ggeezz, how can you defend those who aggress against their peaceful neighbors?
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sonio

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Re: Man arrested for public gardening
« Reply #39 on: April 20, 2009, 03:44:06 pm »

But the city of Keene maintains the land, right?  So whether they have the authority to be a government or not, they're still an organization that has mixed labor with the land.  You don't need authority to own land.
I don't think so. A city employee recently arrested a man who was putting  in a garden in central square.

If it was your land, you would have the right to escort someone off your property if they were gardening there without your permission.
It was his land.  He shares it with 22,000 others.

also @sonio,

I'm not sure why anyone would get hung up on this point.  Aren't you familiar with corporations or cooperatives?  You can have a share of an organization without that giving you the right to do what you want with property owned by the organization.

Yes, of course I have heard of these things.  These things are however, are not an accurate comparison because one chooses to be part of a co-operative or a corporation.  The government "public" (butreallynotatall) lands are a matter of force, not choice.

Sorry, no cigar.   ;D
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ggeezz

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Re: Man arrested for public gardening
« Reply #40 on: April 20, 2009, 04:12:21 pm »

ggeezz, how can you defend those who aggress against their peaceful neighbors?

And I think you've gotten to the point.  You all seem to be saying that since it's government, those who aggress again their peaceful neighbors, it doesn't matter what they do.  It's wrong.  But in this case, it seems it is Jesse doing the aggressing.  And you're defending him just because you have a beef with the government.

I would rather defend who is right according to sound principles regardless of who they are.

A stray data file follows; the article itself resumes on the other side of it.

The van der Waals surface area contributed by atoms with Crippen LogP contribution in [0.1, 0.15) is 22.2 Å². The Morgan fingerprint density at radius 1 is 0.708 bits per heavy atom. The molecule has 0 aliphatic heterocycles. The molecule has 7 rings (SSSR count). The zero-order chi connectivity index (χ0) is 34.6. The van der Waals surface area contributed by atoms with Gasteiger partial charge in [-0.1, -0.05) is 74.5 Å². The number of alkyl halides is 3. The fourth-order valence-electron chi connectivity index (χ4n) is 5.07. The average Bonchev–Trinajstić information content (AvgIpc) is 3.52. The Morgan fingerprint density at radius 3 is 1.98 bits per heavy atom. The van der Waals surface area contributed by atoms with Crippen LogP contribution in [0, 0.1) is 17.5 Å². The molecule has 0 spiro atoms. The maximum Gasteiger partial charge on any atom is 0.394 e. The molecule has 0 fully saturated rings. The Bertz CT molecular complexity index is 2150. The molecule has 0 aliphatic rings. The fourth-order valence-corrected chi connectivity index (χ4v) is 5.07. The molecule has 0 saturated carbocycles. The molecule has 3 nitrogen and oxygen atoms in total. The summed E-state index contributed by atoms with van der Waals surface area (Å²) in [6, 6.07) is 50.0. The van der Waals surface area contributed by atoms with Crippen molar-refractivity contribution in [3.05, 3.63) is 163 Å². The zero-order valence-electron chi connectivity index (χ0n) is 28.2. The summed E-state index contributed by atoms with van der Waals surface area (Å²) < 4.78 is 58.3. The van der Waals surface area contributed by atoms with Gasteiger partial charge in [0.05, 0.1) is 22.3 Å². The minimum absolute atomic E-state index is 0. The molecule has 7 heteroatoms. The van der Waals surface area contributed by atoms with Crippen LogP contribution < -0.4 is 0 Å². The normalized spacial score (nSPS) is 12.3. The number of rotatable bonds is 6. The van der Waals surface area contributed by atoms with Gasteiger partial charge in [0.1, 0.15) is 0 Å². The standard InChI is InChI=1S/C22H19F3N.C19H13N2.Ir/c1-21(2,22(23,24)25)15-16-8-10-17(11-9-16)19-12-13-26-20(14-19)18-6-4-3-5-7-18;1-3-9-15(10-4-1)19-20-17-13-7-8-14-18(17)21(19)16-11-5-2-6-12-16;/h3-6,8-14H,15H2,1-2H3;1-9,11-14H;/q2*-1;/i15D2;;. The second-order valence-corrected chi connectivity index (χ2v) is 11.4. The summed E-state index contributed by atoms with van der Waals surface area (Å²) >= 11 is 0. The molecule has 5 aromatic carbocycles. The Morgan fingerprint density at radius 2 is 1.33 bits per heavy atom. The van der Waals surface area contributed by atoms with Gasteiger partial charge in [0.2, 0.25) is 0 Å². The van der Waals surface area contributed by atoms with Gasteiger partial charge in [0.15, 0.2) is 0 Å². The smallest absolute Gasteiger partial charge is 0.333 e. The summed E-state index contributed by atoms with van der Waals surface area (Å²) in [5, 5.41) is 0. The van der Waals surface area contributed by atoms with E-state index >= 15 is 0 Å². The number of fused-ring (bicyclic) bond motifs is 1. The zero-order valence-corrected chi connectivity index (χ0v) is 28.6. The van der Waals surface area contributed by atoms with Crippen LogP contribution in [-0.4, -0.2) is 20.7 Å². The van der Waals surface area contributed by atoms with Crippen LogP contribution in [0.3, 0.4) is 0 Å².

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sonio

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Re: Man arrested for public gardening
« Reply #41 on: April 20, 2009, 11:22:27 pm »

How is Jesse aggressing against anyone by growing a garden on land that he is FORCED TO PAY TO MAINTAIN?

That is what I don't understand.
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rossby

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Re: Man arrested for public gardening
« Reply #42 on: April 20, 2009, 11:49:22 pm »

How is Jesse aggressing against anyone by growing a garden on land that he is FORCED TO PAY TO MAINTAIN?

I think the question here is academic--the City of Keene has not complained that Jesse was using the land in a way inconsistent with the City's desire. IIRC, the complaint is that he was "excavating without a permit".
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ggeezz

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Re: Man arrested for public gardening
« Reply #43 on: April 21, 2009, 07:17:59 am »

How is Jesse aggressing against anyone by growing a garden on land that he is FORCED TO PAY TO MAINTAIN?

That is what I don't understand.

Paying to maintain it is no different than owning a share in it, WRT the fact that neither gives you the right to use the land as you please.

Imagine that 9 people form a corporation and coerce a 10th person to join.  They each pay $1000, buy a tract of land, and set up voting procedures to determine the use of the land.  That 10th person has a valid qualm about not wanting to be part of the corporation, and he should be able to get his money back.  But that doesn't mean he can do what he wants with the land.  He doesn't own the land; the corporation does.  The fact that the corporation owes him $1K is a different issue.

Perhaps the 10th person could say that he is going to take 1/10th of the land as his recourse.  That may make sense, but he should be clear about what he is doing and why.
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ggeezz

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Re: Man arrested for public gardening
« Reply #44 on: April 21, 2009, 07:19:49 am »

How is Jesse aggressing against anyone by growing a garden on land that he is FORCED TO PAY TO MAINTAIN?

I think the question here is academic--the City of Keene has not complained that Jesse was using the land in a way inconsistent with the City's desire. IIRC, the complaint is that he was "excavating without a permit".

Isn't that the same thing?  The city would only grant a permit to excavate their land if they desired that excavation to happen, and the requirement for a permit is to keep undesired excavation from happening?